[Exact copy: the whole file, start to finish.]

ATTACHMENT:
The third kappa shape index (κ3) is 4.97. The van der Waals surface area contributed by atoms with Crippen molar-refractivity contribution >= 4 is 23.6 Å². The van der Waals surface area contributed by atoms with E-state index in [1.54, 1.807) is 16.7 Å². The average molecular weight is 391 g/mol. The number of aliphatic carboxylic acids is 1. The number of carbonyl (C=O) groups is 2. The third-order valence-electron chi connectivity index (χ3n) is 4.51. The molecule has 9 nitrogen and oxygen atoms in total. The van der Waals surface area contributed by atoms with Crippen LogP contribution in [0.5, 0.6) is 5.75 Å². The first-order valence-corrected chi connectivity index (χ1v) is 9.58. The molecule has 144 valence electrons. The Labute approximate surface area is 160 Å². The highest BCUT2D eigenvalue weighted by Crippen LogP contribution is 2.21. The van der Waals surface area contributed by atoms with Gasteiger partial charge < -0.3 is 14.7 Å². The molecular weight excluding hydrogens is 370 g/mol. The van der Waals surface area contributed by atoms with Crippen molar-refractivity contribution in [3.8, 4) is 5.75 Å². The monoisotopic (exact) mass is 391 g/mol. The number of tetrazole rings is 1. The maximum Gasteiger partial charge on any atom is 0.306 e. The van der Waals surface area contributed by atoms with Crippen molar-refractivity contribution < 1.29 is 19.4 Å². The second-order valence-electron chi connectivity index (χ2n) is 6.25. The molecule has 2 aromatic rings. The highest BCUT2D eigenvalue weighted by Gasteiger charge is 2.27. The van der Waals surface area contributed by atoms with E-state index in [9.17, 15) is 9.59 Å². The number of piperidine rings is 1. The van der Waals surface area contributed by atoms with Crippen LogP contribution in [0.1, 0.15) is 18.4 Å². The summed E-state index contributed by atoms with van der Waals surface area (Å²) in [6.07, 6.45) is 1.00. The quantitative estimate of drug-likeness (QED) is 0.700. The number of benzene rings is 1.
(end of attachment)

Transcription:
The third kappa shape index (κ3) is 4.97. The van der Waals surface area contributed by atoms with Crippen molar-refractivity contribution >= 4 is 23.6 Å². The van der Waals surface area contributed by atoms with E-state index in [1.54, 1.807) is 16.7 Å². The average molecular weight is 391 g/mol. The number of aliphatic carboxylic acids is 1. The number of carbonyl (C=O) groups is 2. The third-order valence-electron chi connectivity index (χ3n) is 4.51. The molecule has 9 nitrogen and oxygen atoms in total. The van der Waals surface area contributed by atoms with Crippen LogP contribution in [0.5, 0.6) is 5.75 Å². The first-order valence-corrected chi connectivity index (χ1v) is 9.58. The molecule has 144 valence electrons. The Labute approximate surface area is 160 Å². The highest BCUT2D eigenvalue weighted by Crippen LogP contribution is 2.21. The van der Waals surface area contributed by atoms with Gasteiger partial charge < -0.3 is 14.7 Å². The molecular weight excluding hydrogens is 370 g/mol. The van der Waals surface area contributed by atoms with Crippen molar-refractivity contribution in [3.8, 4) is 5.75 Å². The monoisotopic (exact) mass is 391 g/mol. The number of tetrazole rings is 1. The maximum Gasteiger partial charge on any atom is 0.306 e. The van der Waals surface area contributed by atoms with Crippen molar-refractivity contribution < 1.29 is 19.4 Å². The second-order valence-electron chi connectivity index (χ2n) is 6.25. The molecule has 2 aromatic rings. The highest BCUT2D eigenvalue weighted by Gasteiger charge is 2.27. The van der Waals surface area contributed by atoms with E-state index in [9.17, 15) is 9.59 Å². The number of piperidine rings is 1. The van der Waals surface area contributed by atoms with Crippen LogP contribution in [0.1, 0.15) is 18.4 Å². The summed E-state index contributed by atoms with van der Waals surface area (Å²) in [6.07, 6.45) is 1.00. The quantitative estimate of drug-likeness (QED) is 0.700. The number of benzene rings is 1.